In my post, I noted:
It is a myth that gold goes up during a recession/depression. There were very specific circumstances why gold went up during the Great Depression, that, is FDR manipulated the price higher via Treasury buying, for the benefit of John Maynard Keynes and Bernard Baruch.I got the usual response by those who believe gold always goes up. These were the comments left under the post:
Gold hardly ever goes up during a recession/depression. A recession/depression is a period of general asset liquidation, including gold.
This can be understood by taking a look at the last 5 recession. (Gray shaded areas are periods of recession.)
During the 1980 recession, the price of gold collapsed.
Things were even worse in the recession that started in 1981. Gold never recovered to its pre-1980 recession levels and crashed to as low as $314.00 an ounce.
Here is what occurred during the 1990 recession.
During the 2001 recession, gold was actually up, but that was probably because gold had been declining for nearly a decade before that. From that perspective, the gold climb was not that impressive.
To be sure, gold tends to be a leader coming out of a recession, but that is at the end of a recession. But even then, the price remains lower than it was at the peak reached during the early months of a recession.
Thus, if one is expecting a recession, the last thing you generally want to do is buy gold, especially if you think it is going to be a severe recession. There are exceptions to this rule if there is stagflation, that is, a recession and accelerating price inflation, but the driver of the gold price during such a period is the inflation and not the recession.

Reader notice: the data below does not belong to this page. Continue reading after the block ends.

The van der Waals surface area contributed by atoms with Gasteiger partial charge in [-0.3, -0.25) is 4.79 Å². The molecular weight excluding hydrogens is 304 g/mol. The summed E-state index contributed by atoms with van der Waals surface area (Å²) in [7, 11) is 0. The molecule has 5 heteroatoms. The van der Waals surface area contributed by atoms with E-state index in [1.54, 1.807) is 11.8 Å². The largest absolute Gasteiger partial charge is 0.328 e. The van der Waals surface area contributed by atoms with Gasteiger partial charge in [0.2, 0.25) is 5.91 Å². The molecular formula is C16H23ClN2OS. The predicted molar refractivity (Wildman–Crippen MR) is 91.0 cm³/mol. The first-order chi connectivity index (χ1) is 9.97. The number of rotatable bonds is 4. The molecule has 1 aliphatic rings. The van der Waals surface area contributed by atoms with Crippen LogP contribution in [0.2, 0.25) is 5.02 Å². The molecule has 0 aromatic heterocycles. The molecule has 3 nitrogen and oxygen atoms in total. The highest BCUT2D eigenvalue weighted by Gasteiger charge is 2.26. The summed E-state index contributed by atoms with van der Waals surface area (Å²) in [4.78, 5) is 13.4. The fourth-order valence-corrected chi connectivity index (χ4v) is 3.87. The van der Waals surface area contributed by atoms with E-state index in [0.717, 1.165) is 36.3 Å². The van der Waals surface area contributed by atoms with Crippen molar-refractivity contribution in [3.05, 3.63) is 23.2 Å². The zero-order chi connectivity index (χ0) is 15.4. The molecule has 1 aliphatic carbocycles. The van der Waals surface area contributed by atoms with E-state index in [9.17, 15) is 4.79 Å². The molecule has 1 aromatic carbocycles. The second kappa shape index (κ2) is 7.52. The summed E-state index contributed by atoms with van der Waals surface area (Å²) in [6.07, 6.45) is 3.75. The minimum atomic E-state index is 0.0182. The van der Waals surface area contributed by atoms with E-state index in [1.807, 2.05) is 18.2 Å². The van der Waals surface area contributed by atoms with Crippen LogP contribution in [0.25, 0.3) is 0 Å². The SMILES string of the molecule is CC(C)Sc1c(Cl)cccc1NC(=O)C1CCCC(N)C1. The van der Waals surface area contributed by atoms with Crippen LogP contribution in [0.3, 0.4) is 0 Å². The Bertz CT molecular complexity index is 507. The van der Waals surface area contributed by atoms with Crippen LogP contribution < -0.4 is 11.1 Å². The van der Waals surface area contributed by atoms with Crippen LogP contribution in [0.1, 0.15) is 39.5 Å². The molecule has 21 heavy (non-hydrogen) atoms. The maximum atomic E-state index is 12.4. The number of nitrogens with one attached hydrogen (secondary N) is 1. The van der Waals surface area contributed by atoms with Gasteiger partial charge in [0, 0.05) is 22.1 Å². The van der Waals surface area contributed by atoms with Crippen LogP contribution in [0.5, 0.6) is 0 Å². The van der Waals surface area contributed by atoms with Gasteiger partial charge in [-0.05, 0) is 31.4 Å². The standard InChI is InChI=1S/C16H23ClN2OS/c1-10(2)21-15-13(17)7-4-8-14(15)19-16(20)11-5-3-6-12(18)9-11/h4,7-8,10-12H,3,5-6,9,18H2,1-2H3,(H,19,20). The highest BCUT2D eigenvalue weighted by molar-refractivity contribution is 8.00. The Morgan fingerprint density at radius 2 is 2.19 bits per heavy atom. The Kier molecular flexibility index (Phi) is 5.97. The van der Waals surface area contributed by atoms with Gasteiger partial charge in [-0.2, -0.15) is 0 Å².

As I said in my original post, gold should be bought at the present time aggressively but as protection against accelerating price inflation, not as a hedge against a downturn in the economy.
If you, however, think we are in the initial stages of a recession (and that the Fed is "stuck" and "can't get inflation going and interest rates will be pushed back down"). it will mean a general liquidation of assets, and gold should be sold. I consider the view that we are on the edge of a recession at present absurd. No doubt, the Fed manipulated boom will end at some point but there is no indication it is going to end soon. The indicators (which I report on in the EPJ Daily Alert) point to an acceleration in price inflation and that is the major reason to buy gold now.